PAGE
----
https://tealeavesamemoir.wordpress.com/2020/11/22/the-unicorn-the-mystery-now-available-from-adelaide-books-amreading-faithfullylgbt/

To learn more about my novel THEY, a biblical tale of secret genders, click on the following link:

https://tealeavesamemoir.wordpress.com/2018/04/25/a-perfect-mind-segment-of-they-published-in-blazevox15-amreading/

Drawing on the unicorn tapestries at The Cloisters, the medieval branch of The Metropolitan Museum of Art in New York, Mason hauntingly scripts the narrative of the unicorn, the mystical creature pursued by a band of hunters in the “The Hunt of the Unicorn” in her evocative latest.

The chapters alternate between the firsthand account of the unicorn and the young monk from the abbey. With language both evocative and fresh, Mason brilliantly brings to life an evocative, imaginative vision of life in a medieval European abbey. Emerging stronger for her late coming understanding of her vanity and gullibility, the unicorn makes for a haunting protagonist. The ingenious, gentle, and perceptive young monk is equally convincing.

Incorporated in the narrative are theological arguments about true love, homosexuality, chauvinism, conceit, empathy, passion, religion, and salvation.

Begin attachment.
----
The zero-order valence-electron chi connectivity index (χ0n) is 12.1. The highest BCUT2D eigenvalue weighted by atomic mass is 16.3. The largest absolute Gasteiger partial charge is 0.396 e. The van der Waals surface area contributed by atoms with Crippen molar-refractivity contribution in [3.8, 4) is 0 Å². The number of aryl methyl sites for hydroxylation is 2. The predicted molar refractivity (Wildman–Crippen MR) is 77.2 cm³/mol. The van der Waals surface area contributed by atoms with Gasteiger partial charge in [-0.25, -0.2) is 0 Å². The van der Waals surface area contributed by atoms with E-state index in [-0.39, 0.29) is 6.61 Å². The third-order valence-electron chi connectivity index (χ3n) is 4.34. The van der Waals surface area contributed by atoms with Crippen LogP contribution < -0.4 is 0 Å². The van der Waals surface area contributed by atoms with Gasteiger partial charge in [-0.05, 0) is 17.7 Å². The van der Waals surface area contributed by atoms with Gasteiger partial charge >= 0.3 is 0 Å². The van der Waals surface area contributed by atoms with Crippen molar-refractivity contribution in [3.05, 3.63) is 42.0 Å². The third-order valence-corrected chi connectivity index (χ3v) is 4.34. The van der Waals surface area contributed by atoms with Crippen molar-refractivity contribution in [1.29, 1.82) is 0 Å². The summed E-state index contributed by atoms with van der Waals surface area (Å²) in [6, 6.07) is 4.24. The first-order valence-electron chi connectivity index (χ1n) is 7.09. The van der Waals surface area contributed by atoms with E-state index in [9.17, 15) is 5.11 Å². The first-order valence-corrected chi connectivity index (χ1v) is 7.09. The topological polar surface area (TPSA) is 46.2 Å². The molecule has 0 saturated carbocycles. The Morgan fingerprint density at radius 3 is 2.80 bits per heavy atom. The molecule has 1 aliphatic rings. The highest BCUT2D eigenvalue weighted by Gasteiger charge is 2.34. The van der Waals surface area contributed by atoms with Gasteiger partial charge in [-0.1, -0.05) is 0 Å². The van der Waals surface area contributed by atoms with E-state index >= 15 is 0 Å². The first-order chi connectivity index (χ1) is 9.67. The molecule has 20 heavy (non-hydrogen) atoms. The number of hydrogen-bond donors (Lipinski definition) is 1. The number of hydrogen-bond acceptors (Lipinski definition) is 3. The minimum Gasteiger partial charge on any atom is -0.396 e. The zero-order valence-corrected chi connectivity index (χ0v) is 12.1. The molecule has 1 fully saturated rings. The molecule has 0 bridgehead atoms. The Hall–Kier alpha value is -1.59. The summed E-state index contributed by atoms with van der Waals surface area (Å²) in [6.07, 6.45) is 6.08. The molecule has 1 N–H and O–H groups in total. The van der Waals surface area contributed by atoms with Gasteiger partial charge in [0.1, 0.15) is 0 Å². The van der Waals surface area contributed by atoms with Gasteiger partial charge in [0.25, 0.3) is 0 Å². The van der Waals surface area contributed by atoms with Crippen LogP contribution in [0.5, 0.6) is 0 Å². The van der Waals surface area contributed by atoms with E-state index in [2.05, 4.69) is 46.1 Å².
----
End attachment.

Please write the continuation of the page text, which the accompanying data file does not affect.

Mason has delivered a winning tale. Lovers of literary fiction will be rewarded.

To learn more about my recently published novel — The Unicorn, The Mystery, click here:

https://tealeavesamemoir.wordpress.com/2020/11/22/the-unicorn-the-mystery-now-available-from-adelaide-books-amreading-faithfullylgbt/

“It takes a village.” I can totally relate to this saying but the reading that I did last night, for my novel The Unicorn, The Mystery, really brought it home.  I did the reading with the Blue Marble Bookstore and with Louis Greenstein who just published his novel The Song of Life (from Sunbury Books).

The reading was instigated by my publisher Adelaide Books.

Louis and I met at The Penn Book Center in 2019 when I read from then recently published novel THEY, a biblical tale of secret genders. We just happened to publish books at roughly the same time this year and ended up writing blurbs for each other’s back covers.